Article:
Q: Isn’t ambition a good thing? Sheryl Sandberg famously notes that the achievement gap won’t close until there is a closing of the ambition gap. What are some ways we can promote strategies for overall wellness without decreasing or dampening ambition?There is nothing wrong with ambition that is balanced – and there are many who argue girls and young women stop themselves short of great accomplishments. On the flip side, though, this increased focus on achievement, accomplishment and ambition has created a scenario where many girls feel as though nothing they do is ever good enough. By all means, girls should be ambitious. But it’s a marathon, not a sprint. And right now, many of them are sprinting through school, following the rules and expectations of others instead of developing their own version of success, and end up burnt out in school, college and young adulthood. And, much of that burn out is what is resulting in the challenges we are seeing outside of the classroom with compensatory behaviors and mental health challenges.
Q: In your book The Myth of the Perfect Girl, you talk about how many girls tend to be “filling–the–box” which leaves them feeling empty and overwhelmed. What does that mean?
We often hear the phrase think outside the box used to describe the notion of thinking beyond rote and normal everyday expectations. Filling the box is the metaphor I use to describe the opposite movement: girls’ tendency to be compliant to others’ expectations rather than creating and pursuing their own version of personal success and fulfillment. The image of filling someone else’s box, rather than building and creating one’s own, is a way of capturing how many girls and young women accept the structures of achievement and definitions of success form outside themselves. Girls can easily become more apt to find and measure their self–worth through external validation than through internal reflection.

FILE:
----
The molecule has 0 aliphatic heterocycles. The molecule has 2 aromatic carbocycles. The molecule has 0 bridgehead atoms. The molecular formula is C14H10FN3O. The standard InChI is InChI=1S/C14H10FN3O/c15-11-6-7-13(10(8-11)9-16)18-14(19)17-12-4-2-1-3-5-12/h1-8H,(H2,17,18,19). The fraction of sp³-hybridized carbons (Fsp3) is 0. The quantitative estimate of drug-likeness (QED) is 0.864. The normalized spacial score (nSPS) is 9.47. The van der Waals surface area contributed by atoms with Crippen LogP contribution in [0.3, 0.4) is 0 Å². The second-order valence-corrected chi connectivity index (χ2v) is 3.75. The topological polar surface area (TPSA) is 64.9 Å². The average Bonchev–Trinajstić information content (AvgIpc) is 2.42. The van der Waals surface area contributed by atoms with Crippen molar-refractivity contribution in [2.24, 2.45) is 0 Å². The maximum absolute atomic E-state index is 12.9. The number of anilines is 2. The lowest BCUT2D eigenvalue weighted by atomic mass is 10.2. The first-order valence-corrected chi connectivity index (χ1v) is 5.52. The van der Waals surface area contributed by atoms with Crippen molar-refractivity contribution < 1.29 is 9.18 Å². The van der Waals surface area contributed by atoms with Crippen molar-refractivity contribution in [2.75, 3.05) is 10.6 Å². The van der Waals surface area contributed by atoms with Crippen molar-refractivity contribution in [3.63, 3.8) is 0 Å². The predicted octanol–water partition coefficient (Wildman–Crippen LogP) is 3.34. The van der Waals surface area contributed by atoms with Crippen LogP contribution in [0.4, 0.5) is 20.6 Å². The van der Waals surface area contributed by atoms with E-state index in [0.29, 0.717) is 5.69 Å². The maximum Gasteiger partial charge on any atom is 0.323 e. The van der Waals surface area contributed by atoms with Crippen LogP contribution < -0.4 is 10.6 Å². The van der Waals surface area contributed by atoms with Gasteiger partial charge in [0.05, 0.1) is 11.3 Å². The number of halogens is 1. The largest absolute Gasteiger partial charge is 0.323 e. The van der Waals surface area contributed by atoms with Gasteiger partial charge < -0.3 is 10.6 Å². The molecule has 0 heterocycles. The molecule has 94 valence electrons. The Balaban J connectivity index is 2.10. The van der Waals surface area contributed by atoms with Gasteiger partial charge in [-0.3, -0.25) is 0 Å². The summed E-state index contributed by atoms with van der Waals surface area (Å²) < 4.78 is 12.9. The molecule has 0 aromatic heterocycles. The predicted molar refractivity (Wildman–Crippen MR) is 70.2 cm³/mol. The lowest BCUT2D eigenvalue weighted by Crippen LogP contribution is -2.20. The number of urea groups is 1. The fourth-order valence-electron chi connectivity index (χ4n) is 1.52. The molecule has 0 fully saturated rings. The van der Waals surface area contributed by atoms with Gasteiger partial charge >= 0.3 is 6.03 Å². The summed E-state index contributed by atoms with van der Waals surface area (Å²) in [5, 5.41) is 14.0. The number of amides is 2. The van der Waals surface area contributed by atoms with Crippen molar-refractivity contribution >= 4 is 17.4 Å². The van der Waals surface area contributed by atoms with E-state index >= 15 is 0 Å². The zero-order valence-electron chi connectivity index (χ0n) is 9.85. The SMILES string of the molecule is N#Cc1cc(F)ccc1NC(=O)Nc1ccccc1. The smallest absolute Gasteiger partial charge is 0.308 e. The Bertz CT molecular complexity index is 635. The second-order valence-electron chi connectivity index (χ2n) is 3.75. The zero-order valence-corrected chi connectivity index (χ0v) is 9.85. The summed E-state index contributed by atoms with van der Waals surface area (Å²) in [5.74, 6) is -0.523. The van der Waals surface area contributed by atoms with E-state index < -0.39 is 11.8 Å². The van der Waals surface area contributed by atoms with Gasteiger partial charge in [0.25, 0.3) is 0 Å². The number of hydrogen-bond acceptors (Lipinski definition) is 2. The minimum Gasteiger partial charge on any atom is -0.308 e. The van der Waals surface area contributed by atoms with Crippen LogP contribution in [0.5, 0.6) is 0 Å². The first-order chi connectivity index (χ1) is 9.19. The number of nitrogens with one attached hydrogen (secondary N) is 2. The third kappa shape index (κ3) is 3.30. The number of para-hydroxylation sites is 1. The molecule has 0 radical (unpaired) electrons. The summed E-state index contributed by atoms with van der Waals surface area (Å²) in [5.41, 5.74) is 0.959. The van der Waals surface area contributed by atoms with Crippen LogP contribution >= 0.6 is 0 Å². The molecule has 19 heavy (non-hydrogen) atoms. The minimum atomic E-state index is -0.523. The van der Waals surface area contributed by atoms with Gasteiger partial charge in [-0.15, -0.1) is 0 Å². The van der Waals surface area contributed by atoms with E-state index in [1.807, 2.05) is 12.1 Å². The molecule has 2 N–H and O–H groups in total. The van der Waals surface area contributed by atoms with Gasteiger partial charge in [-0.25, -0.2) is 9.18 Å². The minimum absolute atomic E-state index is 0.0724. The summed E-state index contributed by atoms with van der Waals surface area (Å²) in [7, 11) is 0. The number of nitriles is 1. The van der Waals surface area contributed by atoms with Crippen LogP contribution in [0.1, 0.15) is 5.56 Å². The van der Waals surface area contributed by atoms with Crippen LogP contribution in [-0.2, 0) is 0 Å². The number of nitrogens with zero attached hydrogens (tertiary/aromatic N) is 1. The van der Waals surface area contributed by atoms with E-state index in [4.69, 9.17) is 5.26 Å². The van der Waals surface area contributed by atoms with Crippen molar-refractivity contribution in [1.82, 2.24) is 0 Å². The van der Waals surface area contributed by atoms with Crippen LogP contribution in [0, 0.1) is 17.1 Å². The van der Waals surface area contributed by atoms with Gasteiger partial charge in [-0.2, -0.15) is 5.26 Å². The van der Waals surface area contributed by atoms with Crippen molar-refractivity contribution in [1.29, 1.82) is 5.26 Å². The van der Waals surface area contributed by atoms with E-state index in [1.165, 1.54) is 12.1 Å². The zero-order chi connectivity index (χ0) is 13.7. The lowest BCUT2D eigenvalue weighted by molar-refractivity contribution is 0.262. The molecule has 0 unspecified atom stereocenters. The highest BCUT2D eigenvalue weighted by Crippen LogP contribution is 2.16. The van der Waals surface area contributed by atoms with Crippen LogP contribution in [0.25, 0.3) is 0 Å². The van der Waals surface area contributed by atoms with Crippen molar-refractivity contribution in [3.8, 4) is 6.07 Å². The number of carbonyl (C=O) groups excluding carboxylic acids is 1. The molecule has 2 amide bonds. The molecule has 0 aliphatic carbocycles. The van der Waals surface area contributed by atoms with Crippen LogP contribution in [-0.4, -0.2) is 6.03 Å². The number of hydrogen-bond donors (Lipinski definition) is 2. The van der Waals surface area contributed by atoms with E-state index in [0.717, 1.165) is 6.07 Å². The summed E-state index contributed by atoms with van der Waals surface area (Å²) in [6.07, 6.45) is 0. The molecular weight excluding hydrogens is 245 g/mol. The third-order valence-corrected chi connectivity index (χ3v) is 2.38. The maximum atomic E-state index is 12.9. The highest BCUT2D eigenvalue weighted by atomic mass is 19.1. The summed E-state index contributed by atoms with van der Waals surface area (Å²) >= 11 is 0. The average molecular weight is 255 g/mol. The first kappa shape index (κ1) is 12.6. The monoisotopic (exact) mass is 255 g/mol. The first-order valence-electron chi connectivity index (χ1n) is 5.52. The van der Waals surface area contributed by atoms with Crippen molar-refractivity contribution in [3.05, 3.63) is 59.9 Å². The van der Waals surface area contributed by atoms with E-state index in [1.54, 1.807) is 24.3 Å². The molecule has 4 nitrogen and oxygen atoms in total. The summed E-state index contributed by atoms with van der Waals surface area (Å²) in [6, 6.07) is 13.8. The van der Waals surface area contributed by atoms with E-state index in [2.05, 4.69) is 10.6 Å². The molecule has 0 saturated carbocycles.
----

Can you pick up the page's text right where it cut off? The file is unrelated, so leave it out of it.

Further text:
Q: What do parents sometimes do unconsciously (or consciously!) that promotes this detrimental box–filling behavior?
I truly believe that the vast majority of parents really want whatever is best for their children, and that many times the over–parenting or over–reacting is a result of misplaced fear and anxiety. Parents stress out other parents – I see it all the time in my office and on the road when I visit schools and talk to parents all around the country and abroad. But, in combination with the emphasis on standardized tests and numbers based achievement, we’ve created a society of shaming around education. It is no longer okay to make the natural mistakes that should be part of the learning process—there is NO room for mistakes. I always wince when I hear a parent say something like, “Janie’s getting her biology test back today and we’re gets a good score!” Or the parent goes online and checks the grade without their daughter’s knowledge. Or go through the girl’s backpack to find tests and quizzes rather than asking their daughter directly. Many times, the parent will say, “Oh, my daughter won’t tell me so I have to do this” but the greater question is, “Why is she ashamed when she does poorly on a test?”
We need to reframe the learning experience to be about actual learning – from experiences as well as from material. Understanding that it isn’t the short–term results, but the long–term efforts that make the most marked difference can be a first step in reducing the school induced shaming that often leads to box–filling behavior.